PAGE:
Take a break, get inspired, and learn a bit more about Thaddeus Rutkowski. Here is our twist on an interview.
- A quote that inspires you:
And therefore as a stranger give it welcome.
There are more things in heaven and earth, Horatio,
Than are dreamt of in your philosophy.
—Hamlet Act 1, scene 5, 159–167
- Your writing process described as a song:
- You’re a writer so tell us with your words why you write. But please don’t bore us:
I write because it’s the easiest way for me to express myself. Early on, it was hard for me to just talk, to just tell people how I was feeling, so I wrote it down. I have become better at conversing in the easy, normal way, but the original motivation is still there.
As to why I write instead of paint, or sing, or make movies, well, writing just comes more easily to me. It doesn’t matter how you express yourself—you just need to find your voice or talent and then keeping doing it, no matter what.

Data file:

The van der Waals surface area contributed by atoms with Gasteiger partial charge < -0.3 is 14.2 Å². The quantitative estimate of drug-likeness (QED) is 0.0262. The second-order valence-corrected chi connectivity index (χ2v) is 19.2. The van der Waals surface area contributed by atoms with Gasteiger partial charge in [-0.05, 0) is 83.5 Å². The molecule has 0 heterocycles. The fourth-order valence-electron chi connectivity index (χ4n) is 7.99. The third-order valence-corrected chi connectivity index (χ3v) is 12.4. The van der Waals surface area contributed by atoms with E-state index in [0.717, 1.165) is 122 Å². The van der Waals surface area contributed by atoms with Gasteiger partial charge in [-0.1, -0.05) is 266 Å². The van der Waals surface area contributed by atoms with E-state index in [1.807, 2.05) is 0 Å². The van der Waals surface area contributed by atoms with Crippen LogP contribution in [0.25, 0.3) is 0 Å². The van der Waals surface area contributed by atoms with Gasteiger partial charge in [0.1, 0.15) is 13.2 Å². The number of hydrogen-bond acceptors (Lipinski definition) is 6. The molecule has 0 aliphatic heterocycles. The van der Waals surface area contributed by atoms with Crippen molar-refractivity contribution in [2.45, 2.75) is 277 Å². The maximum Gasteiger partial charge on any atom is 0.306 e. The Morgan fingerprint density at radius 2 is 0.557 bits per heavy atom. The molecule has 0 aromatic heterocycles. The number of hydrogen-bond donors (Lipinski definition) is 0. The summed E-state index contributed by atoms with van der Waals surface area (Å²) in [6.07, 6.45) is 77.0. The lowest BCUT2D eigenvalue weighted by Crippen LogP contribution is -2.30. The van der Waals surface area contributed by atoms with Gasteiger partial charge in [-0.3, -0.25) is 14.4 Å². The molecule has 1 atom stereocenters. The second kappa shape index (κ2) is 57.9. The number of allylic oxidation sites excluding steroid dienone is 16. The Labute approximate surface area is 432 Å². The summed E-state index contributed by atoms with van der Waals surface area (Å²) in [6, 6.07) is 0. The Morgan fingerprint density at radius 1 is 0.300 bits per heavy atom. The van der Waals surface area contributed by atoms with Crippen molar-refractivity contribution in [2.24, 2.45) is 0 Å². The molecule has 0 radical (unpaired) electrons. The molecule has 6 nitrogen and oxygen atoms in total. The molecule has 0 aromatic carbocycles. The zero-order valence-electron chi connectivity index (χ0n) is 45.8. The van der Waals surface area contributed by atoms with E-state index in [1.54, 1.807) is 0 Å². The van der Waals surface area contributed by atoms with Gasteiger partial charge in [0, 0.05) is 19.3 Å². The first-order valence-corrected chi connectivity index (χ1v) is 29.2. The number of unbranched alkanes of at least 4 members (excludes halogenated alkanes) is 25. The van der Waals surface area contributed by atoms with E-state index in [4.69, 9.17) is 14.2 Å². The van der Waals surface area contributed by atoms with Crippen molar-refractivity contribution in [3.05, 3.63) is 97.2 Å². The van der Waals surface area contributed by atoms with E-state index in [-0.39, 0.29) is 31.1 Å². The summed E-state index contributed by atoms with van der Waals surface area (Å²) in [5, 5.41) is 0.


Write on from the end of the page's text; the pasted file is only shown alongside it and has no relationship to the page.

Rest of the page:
- What is a recent story or poem you’ve had published elsewhere that we should read?
“The Patient as Mobile Device,” Flash Fiction Magazine
Thaddeus Rutkowski is the author of the books Violent Outbursts, Haywire, Tetched and Roughhouse. Haywire won the Members’ Choice Award, given by the Asian American Writers Workshop in New York. He teaches at Medgar Evers College and the Writer’s Voice of the West Side YMCA in New York. He received a fiction fellowship from the New York Foundation for the Arts.
See you next week with another not-so-typical interview.